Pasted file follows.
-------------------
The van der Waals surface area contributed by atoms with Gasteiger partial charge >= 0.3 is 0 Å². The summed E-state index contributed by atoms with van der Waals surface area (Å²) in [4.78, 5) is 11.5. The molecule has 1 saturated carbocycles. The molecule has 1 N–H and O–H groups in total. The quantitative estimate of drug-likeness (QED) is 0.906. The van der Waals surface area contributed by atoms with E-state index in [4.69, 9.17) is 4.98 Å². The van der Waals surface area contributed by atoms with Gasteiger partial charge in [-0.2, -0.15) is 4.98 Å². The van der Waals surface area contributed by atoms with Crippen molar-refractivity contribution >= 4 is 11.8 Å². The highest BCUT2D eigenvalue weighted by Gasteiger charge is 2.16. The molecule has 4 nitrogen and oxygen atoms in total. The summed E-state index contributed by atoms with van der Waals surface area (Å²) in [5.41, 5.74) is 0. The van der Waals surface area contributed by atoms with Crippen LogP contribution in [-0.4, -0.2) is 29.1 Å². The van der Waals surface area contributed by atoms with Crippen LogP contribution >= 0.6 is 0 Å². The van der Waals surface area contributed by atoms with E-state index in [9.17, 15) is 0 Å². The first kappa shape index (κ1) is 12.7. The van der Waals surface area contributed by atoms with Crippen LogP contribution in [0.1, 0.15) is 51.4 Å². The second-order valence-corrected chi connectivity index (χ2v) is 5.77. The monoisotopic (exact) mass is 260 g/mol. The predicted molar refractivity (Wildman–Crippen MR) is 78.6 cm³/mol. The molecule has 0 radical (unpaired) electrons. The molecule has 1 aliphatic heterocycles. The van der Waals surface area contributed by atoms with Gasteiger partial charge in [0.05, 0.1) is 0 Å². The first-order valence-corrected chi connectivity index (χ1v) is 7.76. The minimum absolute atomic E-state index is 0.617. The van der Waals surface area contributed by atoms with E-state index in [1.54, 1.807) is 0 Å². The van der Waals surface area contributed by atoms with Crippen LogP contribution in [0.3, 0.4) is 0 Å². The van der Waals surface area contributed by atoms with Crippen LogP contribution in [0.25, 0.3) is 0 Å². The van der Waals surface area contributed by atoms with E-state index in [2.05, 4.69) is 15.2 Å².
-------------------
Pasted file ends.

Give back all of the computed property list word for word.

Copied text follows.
The van der Waals surface area contributed by atoms with Gasteiger partial charge >= 0.3 is 0 Å². The summed E-state index contributed by atoms with van der Waals surface area (Å²) in [4.78, 5) is 11.5. The molecule has 1 saturated carbocycles. The molecule has 1 N–H and O–H groups in total. The quantitative estimate of drug-likeness (QED) is 0.906. The van der Waals surface area contributed by atoms with E-state index in [4.69, 9.17) is 4.98 Å². The van der Waals surface area contributed by atoms with Gasteiger partial charge in [-0.2, -0.15) is 4.98 Å². The van der Waals surface area contributed by atoms with Crippen molar-refractivity contribution >= 4 is 11.8 Å². The highest BCUT2D eigenvalue weighted by Gasteiger charge is 2.16. The molecule has 4 nitrogen and oxygen atoms in total. The summed E-state index contributed by atoms with van der Waals surface area (Å²) in [5.41, 5.74) is 0. The van der Waals surface area contributed by atoms with Crippen LogP contribution in [-0.4, -0.2) is 29.1 Å². The van der Waals surface area contributed by atoms with Crippen LogP contribution >= 0.6 is 0 Å². The van der Waals surface area contributed by atoms with E-state index in [9.17, 15) is 0 Å². The first kappa shape index (κ1) is 12.7. The van der Waals surface area contributed by atoms with Crippen LogP contribution in [0.1, 0.15) is 51.4 Å². The second-order valence-corrected chi connectivity index (χ2v) is 5.77. The monoisotopic (exact) mass is 260 g/mol. The predicted molar refractivity (Wildman–Crippen MR) is 78.6 cm³/mol. The molecule has 0 radical (unpaired) electrons. The molecule has 1 aliphatic heterocycles. The van der Waals surface area contributed by atoms with Gasteiger partial charge in [0.05, 0.1) is 0 Å². The first-order valence-corrected chi connectivity index (χ1v) is 7.76. The minimum absolute atomic E-state index is 0.617. The van der Waals surface area contributed by atoms with E-state index in [1.54, 1.807) is 0 Å². The van der Waals surface area contributed by atoms with Crippen LogP contribution in [0.3, 0.4) is 0 Å². The van der Waals surface area contributed by atoms with Crippen LogP contribution in [0.25, 0.3) is 0 Å². The van der Waals surface area contributed by atoms with E-state index in [2.05, 4.69) is 15.2 Å².